Florida Torreya Assisted Migration
SHARON MOHNEY writes:LAND AND HABITAT: This 25-acre tract is located in Botetourt County, Virginia, near the towns of Buchanan and Fincastle. Ridges and drainages dissect the area, and there are numerous sinkholes and small caves, some of which are on our property. Tree cover is mostly oaks and poplars, with a nice mix of other hardwoods and some areas of yellow pine and scattered white pine. There's not a lot of understory. Elevation ranges roughly 1300-1500 feet ASL. We have healthy populations of deer and bear and all the other wildlife species you'd expect in the Appalachians, and ''m expecting some challenges keeping the deer from browsing on the torreya seedlings. If I cage the seedlings, I expect that bears will frequently vandalize the cages.
BACKGROUND: I retired from the US Forest Service after 32 years as a forester, mostly in Virginia, but also in east Texas and Alabama. I enjoy documenting the native plants on the place, and bringing in plants that are native to the area but not on our tract. We've lived here since 2007.
Project begins with seed planting 2020
PHOTOS ABOVE: The first 10 seeds were planted amidst this large cluster of Christmas ferns on 11 November 2020. Orange flags mark the planting sites of the seeds from Clinton NC. Pink flags mark the seeds harvested at Mt Olive NC. Total planting in this site was 5 seeds from each source.
Below is a distant view of this same fern-rich locale.
PHOTOS BELOW: Beginning at the planting site amid the fern cluster (above), the following 4 photos show a 360-degree rotation, moving counter-clockwise (toward the left) and arriving back at a view of the planting site:
PHOTO BELOW: Seed bags alongside the tree-planting bar used to make the holes.
Project Supplemented with 2018 seeds germinated in pots
• APRIL 2021 REPORT BY SHARON MOHNEY: "Of the 8 seeds Fred Bess sent me (from his own crop of 22 seeds Fall 2018), 6 germinated. One died shortly after emergence, and one died this winter. Still have 3 very healthy looking ones and one that I believe will survive. Am still hoping for germination of the three that haven't shown up yet."
• OCTOBER 2021 - FIRST GERMINATION OF FREE-PLANTED 2020 SEED. SHARON writes 20 October 2021: "I was walking a part of my place today, looking for any burning bush seedlings to pull up, and decided to walk one of my torreya flag lines. Look what I found!"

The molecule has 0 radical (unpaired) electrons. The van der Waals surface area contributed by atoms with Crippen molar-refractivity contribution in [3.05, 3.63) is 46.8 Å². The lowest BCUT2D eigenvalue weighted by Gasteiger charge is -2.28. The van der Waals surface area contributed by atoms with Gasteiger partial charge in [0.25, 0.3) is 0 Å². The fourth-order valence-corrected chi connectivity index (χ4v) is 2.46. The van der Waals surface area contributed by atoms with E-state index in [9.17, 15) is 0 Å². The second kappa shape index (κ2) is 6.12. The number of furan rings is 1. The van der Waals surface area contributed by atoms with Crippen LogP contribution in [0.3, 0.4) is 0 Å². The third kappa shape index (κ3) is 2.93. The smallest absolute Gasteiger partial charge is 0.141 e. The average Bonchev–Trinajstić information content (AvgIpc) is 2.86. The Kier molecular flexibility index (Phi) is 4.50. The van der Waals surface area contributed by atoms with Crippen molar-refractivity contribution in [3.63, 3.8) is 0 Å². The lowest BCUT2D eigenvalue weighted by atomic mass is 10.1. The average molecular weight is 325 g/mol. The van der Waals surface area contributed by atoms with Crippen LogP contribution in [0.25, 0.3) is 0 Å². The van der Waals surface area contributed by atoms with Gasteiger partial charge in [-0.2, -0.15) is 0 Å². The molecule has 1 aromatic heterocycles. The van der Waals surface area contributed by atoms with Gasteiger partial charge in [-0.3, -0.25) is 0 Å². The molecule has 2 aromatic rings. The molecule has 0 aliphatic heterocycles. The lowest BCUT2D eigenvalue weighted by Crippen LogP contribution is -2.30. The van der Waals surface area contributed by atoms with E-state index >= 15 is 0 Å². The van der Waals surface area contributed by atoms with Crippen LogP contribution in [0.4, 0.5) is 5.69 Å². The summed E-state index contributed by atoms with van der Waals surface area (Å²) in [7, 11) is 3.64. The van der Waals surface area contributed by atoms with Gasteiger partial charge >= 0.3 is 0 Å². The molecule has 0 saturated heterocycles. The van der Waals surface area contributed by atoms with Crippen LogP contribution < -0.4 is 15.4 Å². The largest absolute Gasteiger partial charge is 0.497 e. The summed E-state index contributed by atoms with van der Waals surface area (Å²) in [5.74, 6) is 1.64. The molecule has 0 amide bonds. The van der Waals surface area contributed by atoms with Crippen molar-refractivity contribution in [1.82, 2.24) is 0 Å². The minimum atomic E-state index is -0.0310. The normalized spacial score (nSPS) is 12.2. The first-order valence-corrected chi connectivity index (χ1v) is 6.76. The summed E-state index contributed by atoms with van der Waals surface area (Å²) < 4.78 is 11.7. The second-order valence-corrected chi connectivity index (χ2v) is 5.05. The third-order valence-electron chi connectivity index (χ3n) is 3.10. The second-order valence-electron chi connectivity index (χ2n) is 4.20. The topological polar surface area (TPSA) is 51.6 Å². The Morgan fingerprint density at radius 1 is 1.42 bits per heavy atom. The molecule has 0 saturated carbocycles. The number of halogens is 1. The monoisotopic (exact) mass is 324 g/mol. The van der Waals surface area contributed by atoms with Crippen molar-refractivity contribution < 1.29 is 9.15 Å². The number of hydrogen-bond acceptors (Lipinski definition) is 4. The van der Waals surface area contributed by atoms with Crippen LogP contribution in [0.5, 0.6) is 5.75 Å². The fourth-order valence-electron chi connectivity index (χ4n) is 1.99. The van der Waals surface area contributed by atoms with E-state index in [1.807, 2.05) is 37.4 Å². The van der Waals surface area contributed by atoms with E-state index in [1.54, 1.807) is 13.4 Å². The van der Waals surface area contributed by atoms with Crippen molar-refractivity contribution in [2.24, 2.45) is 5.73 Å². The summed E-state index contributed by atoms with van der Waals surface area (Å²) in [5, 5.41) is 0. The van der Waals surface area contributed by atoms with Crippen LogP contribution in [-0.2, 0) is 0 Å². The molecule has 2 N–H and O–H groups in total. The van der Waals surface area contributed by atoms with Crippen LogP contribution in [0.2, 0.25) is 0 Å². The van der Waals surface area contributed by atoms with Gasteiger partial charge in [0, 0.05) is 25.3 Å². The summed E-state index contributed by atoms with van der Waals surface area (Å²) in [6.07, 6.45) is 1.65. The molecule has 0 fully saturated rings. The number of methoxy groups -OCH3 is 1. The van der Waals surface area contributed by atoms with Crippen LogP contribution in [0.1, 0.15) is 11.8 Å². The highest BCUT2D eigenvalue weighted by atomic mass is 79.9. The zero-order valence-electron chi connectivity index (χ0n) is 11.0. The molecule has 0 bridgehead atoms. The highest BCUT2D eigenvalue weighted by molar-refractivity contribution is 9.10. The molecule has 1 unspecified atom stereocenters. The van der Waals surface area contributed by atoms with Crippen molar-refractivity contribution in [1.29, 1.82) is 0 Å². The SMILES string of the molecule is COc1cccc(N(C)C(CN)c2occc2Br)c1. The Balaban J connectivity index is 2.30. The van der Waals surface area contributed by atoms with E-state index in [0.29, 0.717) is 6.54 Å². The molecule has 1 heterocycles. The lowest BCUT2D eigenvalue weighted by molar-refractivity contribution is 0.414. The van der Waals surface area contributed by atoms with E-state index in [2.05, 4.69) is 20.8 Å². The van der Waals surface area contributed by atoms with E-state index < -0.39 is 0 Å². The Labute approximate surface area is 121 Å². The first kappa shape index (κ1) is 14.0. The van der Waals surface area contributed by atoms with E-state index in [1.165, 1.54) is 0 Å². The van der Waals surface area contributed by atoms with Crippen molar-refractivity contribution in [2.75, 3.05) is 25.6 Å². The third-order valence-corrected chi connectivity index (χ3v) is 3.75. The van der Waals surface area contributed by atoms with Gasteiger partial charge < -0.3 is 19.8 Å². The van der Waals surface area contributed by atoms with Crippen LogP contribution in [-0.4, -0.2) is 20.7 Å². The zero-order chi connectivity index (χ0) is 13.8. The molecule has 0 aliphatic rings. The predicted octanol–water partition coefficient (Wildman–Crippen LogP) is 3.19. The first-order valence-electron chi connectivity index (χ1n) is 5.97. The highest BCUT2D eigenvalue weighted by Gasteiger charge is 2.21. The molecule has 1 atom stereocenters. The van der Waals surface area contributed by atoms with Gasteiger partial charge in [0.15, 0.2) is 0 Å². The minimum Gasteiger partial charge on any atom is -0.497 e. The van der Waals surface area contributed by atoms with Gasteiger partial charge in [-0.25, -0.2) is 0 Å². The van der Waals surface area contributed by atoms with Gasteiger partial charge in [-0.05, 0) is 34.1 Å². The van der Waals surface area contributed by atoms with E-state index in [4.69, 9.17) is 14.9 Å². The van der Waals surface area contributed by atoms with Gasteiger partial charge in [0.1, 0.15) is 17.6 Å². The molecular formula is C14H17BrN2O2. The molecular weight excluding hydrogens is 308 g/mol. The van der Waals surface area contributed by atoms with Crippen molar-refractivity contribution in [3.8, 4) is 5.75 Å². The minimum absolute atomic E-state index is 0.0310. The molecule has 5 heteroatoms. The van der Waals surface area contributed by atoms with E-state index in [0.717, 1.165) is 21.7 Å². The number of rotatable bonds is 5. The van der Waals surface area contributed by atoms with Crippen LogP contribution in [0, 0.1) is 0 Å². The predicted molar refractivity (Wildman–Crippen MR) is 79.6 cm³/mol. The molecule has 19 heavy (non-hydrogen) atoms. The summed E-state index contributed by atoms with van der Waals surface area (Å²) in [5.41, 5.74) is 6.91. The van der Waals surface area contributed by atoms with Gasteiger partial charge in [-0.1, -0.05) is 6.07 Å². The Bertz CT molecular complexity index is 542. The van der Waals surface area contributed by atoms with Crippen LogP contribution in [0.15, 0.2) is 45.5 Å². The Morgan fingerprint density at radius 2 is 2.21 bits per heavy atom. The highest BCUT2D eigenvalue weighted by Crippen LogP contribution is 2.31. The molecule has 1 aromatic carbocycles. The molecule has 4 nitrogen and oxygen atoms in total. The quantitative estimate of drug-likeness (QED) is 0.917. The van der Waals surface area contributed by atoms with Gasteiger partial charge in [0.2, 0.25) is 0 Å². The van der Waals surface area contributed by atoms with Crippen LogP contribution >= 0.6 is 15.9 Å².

Editor's note: This seedling arose from seed "free-planted" directly into the soil last November. It is unusual for seeds to germinate after just one winter. In Virginia, there would be two flushes of above-ground growth (or seedling emergence): late spring is the first flush, then late summer is the second. If the seedling's leaves are still soft (and the points not prickly yet), then this would have been the late-summer flush. Sharon has a lot of Polystichum "Christmas" ferns on her property, whose evergreen leaves offer superb camouflage against deer herbivory for seedlings placed beneath the cover of the fronds. The fern also establishes mychorrizal connections with the same kind of fungi as Torreya requires.
PHOTOS BELOW: See the new seedling sprouting on the lower right side of the flag photo.
• NOVEMBER 2022 - Unbrowsed seedling hiding by a fern.
SHARON wrote: "I checked 60 of my planting sites a few days ago. Those are closest to my house and I've looked at them before. There are only three torreya seedlings and I've known about all three since last year. I've now double-flagged those, and I plan to cage them. I was sure one of them had been killed by browsing, but it came back. I'll check the rest of my sites as I get time over the next couple of months. I’m sitting in a deer stand a lot right now...."
CONNIE responded: "Terrific that you are hunting deer. That gave me a new idea for an ideal shift in hunting regulations to help endangered plants: If any private landowner agreed to grow an endangered plant on their property, they would gain rights to harvest deer throughout the entire winter! Your photo is gorgeous! And I noticed Selaginella protecting the torreya on the opposite side from the fern. Both have the right kind of mycorrhizae! I just found an interesting paper (no paywall) when I googled Selaginalla mycorrhiza:""Presence of three mycorrhizal genes in the common ancestor of land plants suggests a key role of mycorrhizas in the colonization of land by plants"SHARON wrote: "The plant in the foreground of my photo is, I believe, Diphasiastrum digitatum rather than a Selaginella. I have used it as a protective cover for my torreya plantings when Christmas ferns weren't nearby."